You are a long distance runner, maybe you have run a marathon or two, but that’s the furthest you will ever go because of the off-putting tales you hear about ultra running. Are these tales and myths all true?
To help ease people into the world of ultras the common myths below need to be dispelled. Lot’s of people try to make running very long distances sound ‘impossible’, ‘the toughest ever’ or even just plain old ‘superhuman’, but anyone can run an ultra if they put their mind to it.
1) All ultra runner run 100s of miles
To run an ultra you have to do even more training than you do for a marathon is what everyone says. Yes, you might have a couple of longer runs or have a marathon in your build up but you don’t have to run a 100 miles a week or do 40 mile runs on the weekend to be an ultra runner.
Consistency is key so good weeks of training, with adequate recovery and a taper before your race is more important than the number of miles. It varies for everyone too.
2) They are all slow
Basically, the time to step up to ultras is when you’re too slow to run marathons. Or the training all has to be at race pace, which is basically walking.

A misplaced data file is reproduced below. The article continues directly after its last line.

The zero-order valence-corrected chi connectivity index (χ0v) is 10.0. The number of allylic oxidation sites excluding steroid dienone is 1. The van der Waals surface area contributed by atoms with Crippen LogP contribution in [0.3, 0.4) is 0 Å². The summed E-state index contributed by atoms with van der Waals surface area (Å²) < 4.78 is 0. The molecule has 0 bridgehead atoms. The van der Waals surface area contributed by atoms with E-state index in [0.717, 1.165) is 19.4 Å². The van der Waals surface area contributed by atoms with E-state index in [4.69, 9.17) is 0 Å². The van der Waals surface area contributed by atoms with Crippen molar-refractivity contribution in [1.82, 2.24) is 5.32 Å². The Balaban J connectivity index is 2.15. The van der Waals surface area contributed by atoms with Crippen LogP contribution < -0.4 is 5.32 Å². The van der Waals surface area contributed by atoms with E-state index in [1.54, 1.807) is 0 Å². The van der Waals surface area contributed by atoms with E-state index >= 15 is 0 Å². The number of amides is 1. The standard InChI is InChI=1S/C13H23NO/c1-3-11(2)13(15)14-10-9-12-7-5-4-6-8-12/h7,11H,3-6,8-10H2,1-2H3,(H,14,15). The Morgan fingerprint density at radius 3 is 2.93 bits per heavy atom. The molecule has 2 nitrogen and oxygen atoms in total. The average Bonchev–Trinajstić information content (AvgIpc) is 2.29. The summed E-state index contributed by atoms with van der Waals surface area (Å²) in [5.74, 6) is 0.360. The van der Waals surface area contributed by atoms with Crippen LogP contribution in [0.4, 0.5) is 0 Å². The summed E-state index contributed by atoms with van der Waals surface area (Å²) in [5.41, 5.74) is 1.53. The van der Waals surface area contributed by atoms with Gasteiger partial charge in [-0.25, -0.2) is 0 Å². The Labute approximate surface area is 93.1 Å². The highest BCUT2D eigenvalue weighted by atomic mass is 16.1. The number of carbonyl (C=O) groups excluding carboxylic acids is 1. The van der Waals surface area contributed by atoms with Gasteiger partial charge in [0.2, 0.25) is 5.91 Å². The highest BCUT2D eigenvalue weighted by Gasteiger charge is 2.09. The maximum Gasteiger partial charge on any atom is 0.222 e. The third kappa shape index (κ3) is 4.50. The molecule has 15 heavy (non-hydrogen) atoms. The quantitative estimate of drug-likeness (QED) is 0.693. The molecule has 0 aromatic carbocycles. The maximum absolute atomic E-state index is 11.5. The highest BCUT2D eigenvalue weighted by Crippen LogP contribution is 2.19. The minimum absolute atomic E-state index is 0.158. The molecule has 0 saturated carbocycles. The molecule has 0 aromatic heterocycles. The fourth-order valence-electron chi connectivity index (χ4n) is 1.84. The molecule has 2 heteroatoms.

There are plenty of speedy ultra runners, even the 2018 Boston Marathon winner, the great Yuki Kawauchi, has raced a 50k (and super fast). Faster runners have a place in ultra running, but many do struggle because there are more factors involved in a successful ultra. Speed helps but isn’t everything.
Training wise it’s important to have variation, whichever distance you race. Keep the body guessing by adding different training stimuli. Even really short efforts can help increase VO2 Max or improve running economy, which will have a knock-on effect for ultras.
RELATED: Pat Reagan: running 100-miles fast
3) All ultra runners are vegans